Task | Subject A | Subject B | Subject C | Average |
---|---|---|---|---|

T1/T2 | 96.05 (T=1.25) |
68.42 (T=5.25) |
64.47 (T=3.00) |
76.31 |

T1/T3 | 65.79 (T=1.00) |
60.53 (T=1.00) |
61.84 (T=2.00) |
62.72 |

T1/T4 | 89.47 (T=1.25) |
64.47 (T=2.75) |
68.42 (T=4.75) |
74.12 |

T2/T3 | 80.26 (T=1.00) |
60.53 (T=6.75) |
65.79 (T=7.75) |
68.86 |

T2/T4 | 72.37 (T=1.00) |
61.84 (T=5.75) |
63.16 (T=5.75) |
65.79 |

T3/T4 | 64.47 (T=7.75) |
71.05 (T=6.25) |
69.74 (T=7.25) |
68.42 |

**Table 3:** Results of k-NN classification.

Task | Subject A | Subject B | Subject C | Average |
---|---|---|---|---|

T1/T2 | 97.37 (T=1.25) |
65.79 (T=6.00) |
60.53 (T=3.00) |
74.56 |

T1/T3 | 57.89 (T=1.50) |
60.53 (T=3.25) |
60.53 (T=2.25) |
59.65 |

T1/T4 | 92.11 (T=1.50) |
63.16 (T=5.50) |
63.16 (T=5.00) |
72.81 |

T2/T3 | 81.58 (T=1.00) |
60.53 (T=1.00) |
65.79 (T=7.75) |
69.30 |

T2/T4 | 60.53 (T=1.00) |
60.53 (T=5.50) |
63.16 (T=3.75) |
61.41 |

T3/T4 | 60.53 (T=3.75) |
65.79 (T=7.75) |
64.47 (T=7.75) |
63.60 |

**Table 4:** Results of SVM classification.

Task | Subject A | Subject B | Subject C | Average |
---|---|---|---|---|

T1/T2 | 96.05 (T=1.25) |
55.26 (T=1.25) |
61.84 (T=3.50) |
71.05 |

T1/T3 | 61.84 (T=1.00) |
57.89 (T=1.75) |
56.58 (T=3.00) |
58.77 |

T1/T4 | 90.79 (T=1.25) |
56.58 (T=7.50) |
61.84 (T=8.00) |
69.74 |

T2/T3 | 65.79 (T=1.00) |
60.53 (T=1.00) |
64.47 (T=5.25) |
63.60 |

T2/T4 | 53.95 (T=5.00) |
55.26 (T=8.00) |
59.21 (T=7.75) |
56.14 |

T3/T4 | 53.95 (T=1.75) |
57.89 (T=3.00) |
56.58 (T=7.75) |
56.14 |

**Table 5:** Results of LDA classification.

Overall, while the best single case was achieved by SVM classifier as 97.37% for T1/T2 tasks, the worst single cases were obtained by LDA classifier as 53.95% for both T2/T4 and T3/T4 tasks.

## Conclusions

In this paper, we investigated to determine the two most discriminative directions among the up/down/right/left computer cursor movement imagery EEG data. The results showed that the imagination of T1/T2 and T3/T4 cursor movement tasks were the two most discriminative directions among other task pairs. These results showed that instead of up-down or left-right tasks, the unrelated tasks (up/down-left/ right tasks) are more discriminative and have higher CA results. Therefore, it might be mentioned that the imagination of unrelated movement tasks could be provide much better BCI performance.

Another good attribute of the proposed method was the EEG signals (training and testing data sets) were collected on two different sessions with about one week interval. This was crucial to prove the robustness and applicability of the proposed feature extraction method due to the fact that it provided discriminative features both in training and testing sets. **Figure 4** shows entire feature vectors of T1 and T2 tasks extracted from the training and testing sets of Subject A when T was selected as 1.25 sec. The best CA result was obtained with those of features as 97.37% by using SVM classifier as given in the **Table 4**. Horizontal and vertical axes of this feature space are *values of the variance of the first row of Z and the values of the variance of the last row of Z*, respectively. Plus points stand for trials of T1 (cursor up) movements, and circle points stand for the trials of T2 (cursor right) movements. It is worthwhile to mention that the variances at the horizontal axis are much bigger than the vertical axis, which was provided by CSP algorithm. The achieved results also showed that it is not necessary to use whole recorded EEG data in order to categorize the trials.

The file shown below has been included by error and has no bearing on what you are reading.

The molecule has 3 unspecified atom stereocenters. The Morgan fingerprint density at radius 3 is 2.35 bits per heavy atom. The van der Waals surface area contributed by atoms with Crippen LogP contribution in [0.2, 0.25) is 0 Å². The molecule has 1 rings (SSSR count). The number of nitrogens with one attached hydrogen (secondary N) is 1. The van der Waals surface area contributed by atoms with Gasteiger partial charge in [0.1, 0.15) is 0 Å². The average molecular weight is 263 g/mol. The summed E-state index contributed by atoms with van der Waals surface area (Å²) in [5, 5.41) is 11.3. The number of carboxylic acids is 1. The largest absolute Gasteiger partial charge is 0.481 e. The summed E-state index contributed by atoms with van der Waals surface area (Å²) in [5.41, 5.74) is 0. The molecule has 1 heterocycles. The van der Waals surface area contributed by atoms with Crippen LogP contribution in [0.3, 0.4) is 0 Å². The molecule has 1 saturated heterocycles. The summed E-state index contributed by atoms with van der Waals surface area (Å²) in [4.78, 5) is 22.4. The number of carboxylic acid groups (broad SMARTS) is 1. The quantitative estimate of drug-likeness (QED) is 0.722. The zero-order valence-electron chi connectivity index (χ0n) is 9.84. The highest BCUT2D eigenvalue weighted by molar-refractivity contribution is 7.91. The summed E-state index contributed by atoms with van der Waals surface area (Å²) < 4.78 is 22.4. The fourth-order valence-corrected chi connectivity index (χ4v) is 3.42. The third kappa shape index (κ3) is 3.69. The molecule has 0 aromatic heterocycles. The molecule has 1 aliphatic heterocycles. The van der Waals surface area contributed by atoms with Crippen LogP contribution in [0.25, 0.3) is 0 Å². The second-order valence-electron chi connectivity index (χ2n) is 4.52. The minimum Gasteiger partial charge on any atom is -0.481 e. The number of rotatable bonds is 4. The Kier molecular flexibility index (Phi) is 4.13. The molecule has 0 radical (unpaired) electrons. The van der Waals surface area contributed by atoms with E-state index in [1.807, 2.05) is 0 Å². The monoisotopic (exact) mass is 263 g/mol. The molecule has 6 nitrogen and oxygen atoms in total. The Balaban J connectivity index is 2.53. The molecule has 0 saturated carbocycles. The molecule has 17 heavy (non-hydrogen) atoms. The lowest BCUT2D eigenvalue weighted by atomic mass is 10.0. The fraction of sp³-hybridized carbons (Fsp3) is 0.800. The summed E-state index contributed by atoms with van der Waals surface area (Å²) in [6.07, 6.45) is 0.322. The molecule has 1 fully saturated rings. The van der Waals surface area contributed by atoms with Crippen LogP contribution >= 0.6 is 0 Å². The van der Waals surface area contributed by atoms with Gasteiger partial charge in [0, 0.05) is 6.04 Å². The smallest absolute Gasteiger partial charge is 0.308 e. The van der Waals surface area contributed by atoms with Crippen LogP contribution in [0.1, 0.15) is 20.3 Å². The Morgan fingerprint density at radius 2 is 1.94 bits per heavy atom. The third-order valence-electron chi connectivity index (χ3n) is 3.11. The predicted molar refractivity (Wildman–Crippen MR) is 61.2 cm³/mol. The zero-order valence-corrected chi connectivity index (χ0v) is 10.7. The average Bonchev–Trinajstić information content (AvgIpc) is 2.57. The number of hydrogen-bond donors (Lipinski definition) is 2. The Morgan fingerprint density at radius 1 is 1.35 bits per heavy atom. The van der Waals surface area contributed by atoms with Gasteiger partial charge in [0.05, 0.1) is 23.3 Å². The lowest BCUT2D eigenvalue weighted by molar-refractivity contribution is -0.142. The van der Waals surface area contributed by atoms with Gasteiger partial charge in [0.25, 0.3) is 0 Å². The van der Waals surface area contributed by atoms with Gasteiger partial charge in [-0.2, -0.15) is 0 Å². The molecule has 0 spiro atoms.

## Discussion

Utilizing of the most discriminative imagery tasks is very crucial to achieve high performance BCI applications. To do so, based on the results reported by some EEG based BCI studies, researchers have chosen or sought unrelated tasks, which are not directly related to BCI application but can be easily detected, to achieve high performance. In such a study, researchers chosen feet/hand movement motor imagery tasks in order to use them for yes/no responses [15]. In another work, the most discriminative task pair were sought among 12 cognitive tasks including resting task, counting, letter composing, geometrical figure rotation, mathematical adding, left fingers movement, right fingers movement, left arm movement, right arm movement, letter-cued silent word generation, letter-cued silent names generation and mentally reciting a poetry [16]. In another approach, which is slightly related with this paper, participants of the experiment were given the instruction to imagine the continuous opening and closing of left/right hand for left/right cursor movement and to imagine gripping an object with both feet for up cursor movement [17]. It is worthwhile to mention that BCI systems are more practical in use and realistic when they can be able to discriminate EEG signals which are recorded in different sessions on different days and if the mental tasks are directly related to BCI application. In this paper, we concluded that T1/T2 and T3/T4 cursor movement tasks were the two most discriminative tasks. As a result, it can be said that among other pairs, T1/T2 and T3/T4 pairs of cursor imagery tasks can be easily applied to perform higher accuracy BCI applications. We verified this conclusion by recording the EEG signals on two different sessions with about 1 week interval.

## Acknowledgements

The authors would like to thank all the researchers who are associated with the data acquisition and processing of the data set. This work was supported by The Scientific and Technological Research Council of Turkey (TUBITAK), Project No: EEEAG-215E155.